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Nov 8, 2006

Nastech Licenses RNAi IP and Technology

  • Nastech Pharmaceutical entered into a license agreement with City of Hope for rights to Dicer-Substrate RNAi intellectual property and technology. Nastech obtained exclusive rights to five undisclosed targets selected by the company. It also received broad nonexclusive rights to siRNAs directed against all mammalian targets subject to certain City of Hope limitations.

    "The Dicer-Substrate RNAi technology may help to accelerate the development of a new class of therapeutics," says John Rossi, Chair, Division of Molecular Biology, City of Hope. Dicer-Substrate technology may enable the development of siRNAs that could have improved pharmacological properties important for drug development and delivery when compared to conventional, first-generation RNAi technology, points out Nastech.

    "The agreement with City of Hope for rights to this unique RNAi technology and intellectual property has the potential to offer a better way of developing potent siRNA therapeutics than the conventional method that is being widely used by other companies,” states Steven C. Quay, M.D., Ph.D., Chairman, President and CEO of Nastech. “In combination with Nastech's other intellectual property, we are in the unique position of being able to access all fundamental IP surrounding RNAi required for us to drive our siRNA therapeutics programs forward.”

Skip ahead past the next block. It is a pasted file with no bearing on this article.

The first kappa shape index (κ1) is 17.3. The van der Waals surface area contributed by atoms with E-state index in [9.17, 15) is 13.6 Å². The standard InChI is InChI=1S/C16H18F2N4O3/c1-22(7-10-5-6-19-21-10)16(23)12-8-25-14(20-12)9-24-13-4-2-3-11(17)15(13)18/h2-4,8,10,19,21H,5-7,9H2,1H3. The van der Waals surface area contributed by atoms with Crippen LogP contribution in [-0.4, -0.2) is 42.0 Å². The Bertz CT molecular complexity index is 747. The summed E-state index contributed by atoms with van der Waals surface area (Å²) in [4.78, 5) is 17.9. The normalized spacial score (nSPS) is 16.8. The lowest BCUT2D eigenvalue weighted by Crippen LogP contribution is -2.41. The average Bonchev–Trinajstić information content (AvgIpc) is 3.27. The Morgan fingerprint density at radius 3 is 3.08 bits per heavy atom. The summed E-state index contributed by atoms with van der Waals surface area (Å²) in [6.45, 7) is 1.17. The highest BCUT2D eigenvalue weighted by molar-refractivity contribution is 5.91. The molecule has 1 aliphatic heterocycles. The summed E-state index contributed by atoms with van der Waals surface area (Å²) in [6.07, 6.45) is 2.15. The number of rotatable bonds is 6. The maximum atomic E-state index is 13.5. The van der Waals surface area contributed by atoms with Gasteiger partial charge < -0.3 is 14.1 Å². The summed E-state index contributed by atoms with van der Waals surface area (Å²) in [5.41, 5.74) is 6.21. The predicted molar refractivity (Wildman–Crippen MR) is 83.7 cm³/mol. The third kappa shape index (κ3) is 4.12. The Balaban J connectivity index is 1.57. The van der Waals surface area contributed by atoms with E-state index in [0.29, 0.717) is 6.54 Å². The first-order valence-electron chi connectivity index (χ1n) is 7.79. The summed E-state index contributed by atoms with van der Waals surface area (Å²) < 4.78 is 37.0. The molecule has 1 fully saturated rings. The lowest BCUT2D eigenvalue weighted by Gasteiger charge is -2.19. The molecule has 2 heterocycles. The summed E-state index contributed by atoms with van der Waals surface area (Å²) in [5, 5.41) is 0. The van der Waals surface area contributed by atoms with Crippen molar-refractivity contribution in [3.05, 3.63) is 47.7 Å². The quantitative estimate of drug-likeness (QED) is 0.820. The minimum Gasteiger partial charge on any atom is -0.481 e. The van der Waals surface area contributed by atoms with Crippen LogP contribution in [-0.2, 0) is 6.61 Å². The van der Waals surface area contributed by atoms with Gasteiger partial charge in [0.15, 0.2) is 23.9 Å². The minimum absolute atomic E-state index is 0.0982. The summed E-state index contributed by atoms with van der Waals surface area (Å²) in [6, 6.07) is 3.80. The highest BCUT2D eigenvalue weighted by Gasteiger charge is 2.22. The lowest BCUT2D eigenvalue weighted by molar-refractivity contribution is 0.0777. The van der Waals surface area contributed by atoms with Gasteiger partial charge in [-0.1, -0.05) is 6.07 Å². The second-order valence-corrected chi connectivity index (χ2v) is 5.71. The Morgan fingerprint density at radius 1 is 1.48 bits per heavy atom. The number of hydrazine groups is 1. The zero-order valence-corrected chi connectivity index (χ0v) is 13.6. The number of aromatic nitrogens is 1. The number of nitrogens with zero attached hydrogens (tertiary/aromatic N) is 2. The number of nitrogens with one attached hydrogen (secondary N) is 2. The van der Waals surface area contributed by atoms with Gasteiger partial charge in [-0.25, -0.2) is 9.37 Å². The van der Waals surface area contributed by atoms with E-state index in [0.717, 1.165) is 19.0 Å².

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Scientifically Studying Ecstasy

MDMA (commonly known as the empathogen “ecstasy”) is classified as a Schedule 1 drug, which is reserved for compounds with no accepted medical use and a high abuse potential. Two researchers from Stanford, however, call for a rigorous scientific exploration of MDMA's effects to identify precisely how the drug works, the data from which could be used to develop therapeutic compounds.

Do you agree that ecstasy should be studied for its potential therapeutic benefits?

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